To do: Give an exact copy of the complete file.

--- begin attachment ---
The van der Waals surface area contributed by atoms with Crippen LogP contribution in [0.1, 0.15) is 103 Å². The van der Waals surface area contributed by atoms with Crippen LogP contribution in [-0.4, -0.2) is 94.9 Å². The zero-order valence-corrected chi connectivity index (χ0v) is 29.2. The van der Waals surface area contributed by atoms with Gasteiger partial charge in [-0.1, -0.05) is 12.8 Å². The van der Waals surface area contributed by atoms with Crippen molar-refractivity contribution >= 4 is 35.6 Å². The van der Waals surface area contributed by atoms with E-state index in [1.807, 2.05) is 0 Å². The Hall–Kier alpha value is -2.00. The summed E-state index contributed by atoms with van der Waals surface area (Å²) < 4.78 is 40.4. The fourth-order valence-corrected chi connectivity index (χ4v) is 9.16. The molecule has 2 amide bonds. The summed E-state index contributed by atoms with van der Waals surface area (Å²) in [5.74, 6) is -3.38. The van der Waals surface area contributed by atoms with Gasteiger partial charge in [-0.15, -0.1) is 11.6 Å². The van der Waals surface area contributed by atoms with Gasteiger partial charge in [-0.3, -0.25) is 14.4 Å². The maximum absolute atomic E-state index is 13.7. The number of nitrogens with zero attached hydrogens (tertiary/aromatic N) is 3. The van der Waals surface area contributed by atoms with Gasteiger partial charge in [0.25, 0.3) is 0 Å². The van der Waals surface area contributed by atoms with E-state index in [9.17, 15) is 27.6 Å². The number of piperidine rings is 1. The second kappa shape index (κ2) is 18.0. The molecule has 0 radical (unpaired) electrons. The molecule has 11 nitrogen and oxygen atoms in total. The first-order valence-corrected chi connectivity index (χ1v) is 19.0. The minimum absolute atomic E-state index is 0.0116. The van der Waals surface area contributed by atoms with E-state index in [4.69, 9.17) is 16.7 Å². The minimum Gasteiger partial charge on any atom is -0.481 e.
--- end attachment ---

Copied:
The van der Waals surface area contributed by atoms with Crippen LogP contribution in [0.1, 0.15) is 103 Å². The van der Waals surface area contributed by atoms with Crippen LogP contribution in [-0.4, -0.2) is 94.9 Å². The zero-order valence-corrected chi connectivity index (χ0v) is 29.2. The van der Waals surface area contributed by atoms with Gasteiger partial charge in [-0.1, -0.05) is 12.8 Å². The van der Waals surface area contributed by atoms with Crippen molar-refractivity contribution >= 4 is 35.6 Å². The van der Waals surface area contributed by atoms with E-state index in [1.807, 2.05) is 0 Å². The Hall–Kier alpha value is -2.00. The summed E-state index contributed by atoms with van der Waals surface area (Å²) < 4.78 is 40.4. The fourth-order valence-corrected chi connectivity index (χ4v) is 9.16. The molecule has 2 amide bonds. The summed E-state index contributed by atoms with van der Waals surface area (Å²) in [5.74, 6) is -3.38. The van der Waals surface area contributed by atoms with Gasteiger partial charge in [-0.15, -0.1) is 11.6 Å². The van der Waals surface area contributed by atoms with Gasteiger partial charge in [-0.3, -0.25) is 14.4 Å². The maximum absolute atomic E-state index is 13.7. The number of nitrogens with zero attached hydrogens (tertiary/aromatic N) is 3. The van der Waals surface area contributed by atoms with Gasteiger partial charge in [0.25, 0.3) is 0 Å². The van der Waals surface area contributed by atoms with E-state index in [9.17, 15) is 27.6 Å². The number of piperidine rings is 1. The second kappa shape index (κ2) is 18.0. The molecule has 0 radical (unpaired) electrons. The molecule has 11 nitrogen and oxygen atoms in total. The first-order valence-corrected chi connectivity index (χ1v) is 19.0. The minimum absolute atomic E-state index is 0.0116. The van der Waals surface area contributed by atoms with E-state index in [4.69, 9.17) is 16.7 Å². The minimum Gasteiger partial charge on any atom is -0.481 e.